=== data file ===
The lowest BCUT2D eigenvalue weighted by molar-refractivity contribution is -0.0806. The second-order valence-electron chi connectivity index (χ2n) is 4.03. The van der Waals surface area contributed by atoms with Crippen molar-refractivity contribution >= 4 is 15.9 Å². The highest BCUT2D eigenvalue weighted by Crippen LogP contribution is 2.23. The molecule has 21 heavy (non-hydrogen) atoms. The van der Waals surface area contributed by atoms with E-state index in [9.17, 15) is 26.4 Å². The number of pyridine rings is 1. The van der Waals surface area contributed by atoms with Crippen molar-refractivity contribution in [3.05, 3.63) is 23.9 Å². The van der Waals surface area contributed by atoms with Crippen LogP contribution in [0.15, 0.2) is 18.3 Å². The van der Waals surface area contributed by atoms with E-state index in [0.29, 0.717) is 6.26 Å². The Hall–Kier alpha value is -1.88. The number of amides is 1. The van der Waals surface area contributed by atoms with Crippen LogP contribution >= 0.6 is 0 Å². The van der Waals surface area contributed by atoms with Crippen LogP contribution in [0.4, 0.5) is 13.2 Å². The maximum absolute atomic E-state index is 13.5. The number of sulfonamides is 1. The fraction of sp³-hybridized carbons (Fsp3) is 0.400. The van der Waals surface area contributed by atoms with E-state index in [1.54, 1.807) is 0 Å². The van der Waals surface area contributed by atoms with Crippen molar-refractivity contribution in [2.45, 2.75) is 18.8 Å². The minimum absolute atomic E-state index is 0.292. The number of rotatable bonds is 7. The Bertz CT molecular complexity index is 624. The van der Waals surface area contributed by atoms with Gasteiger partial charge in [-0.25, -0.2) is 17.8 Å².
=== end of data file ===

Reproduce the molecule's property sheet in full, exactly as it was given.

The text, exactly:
The lowest BCUT2D eigenvalue weighted by molar-refractivity contribution is -0.0806. The second-order valence-electron chi connectivity index (χ2n) is 4.03. The van der Waals surface area contributed by atoms with Crippen molar-refractivity contribution >= 4 is 15.9 Å². The highest BCUT2D eigenvalue weighted by Crippen LogP contribution is 2.23. The molecule has 21 heavy (non-hydrogen) atoms. The van der Waals surface area contributed by atoms with E-state index in [9.17, 15) is 26.4 Å². The number of pyridine rings is 1. The van der Waals surface area contributed by atoms with Crippen molar-refractivity contribution in [3.05, 3.63) is 23.9 Å². The van der Waals surface area contributed by atoms with Crippen LogP contribution in [0.15, 0.2) is 18.3 Å². The van der Waals surface area contributed by atoms with E-state index in [0.29, 0.717) is 6.26 Å². The Hall–Kier alpha value is -1.88. The number of amides is 1. The van der Waals surface area contributed by atoms with Crippen LogP contribution >= 0.6 is 0 Å². The van der Waals surface area contributed by atoms with Crippen LogP contribution in [0.4, 0.5) is 13.2 Å². The maximum absolute atomic E-state index is 13.5. The number of sulfonamides is 1. The fraction of sp³-hybridized carbons (Fsp3) is 0.400. The van der Waals surface area contributed by atoms with E-state index in [1.54, 1.807) is 0 Å². The van der Waals surface area contributed by atoms with Crippen molar-refractivity contribution in [2.45, 2.75) is 18.8 Å². The minimum absolute atomic E-state index is 0.292. The number of rotatable bonds is 7. The Bertz CT molecular complexity index is 624. The van der Waals surface area contributed by atoms with Gasteiger partial charge in [-0.25, -0.2) is 17.8 Å².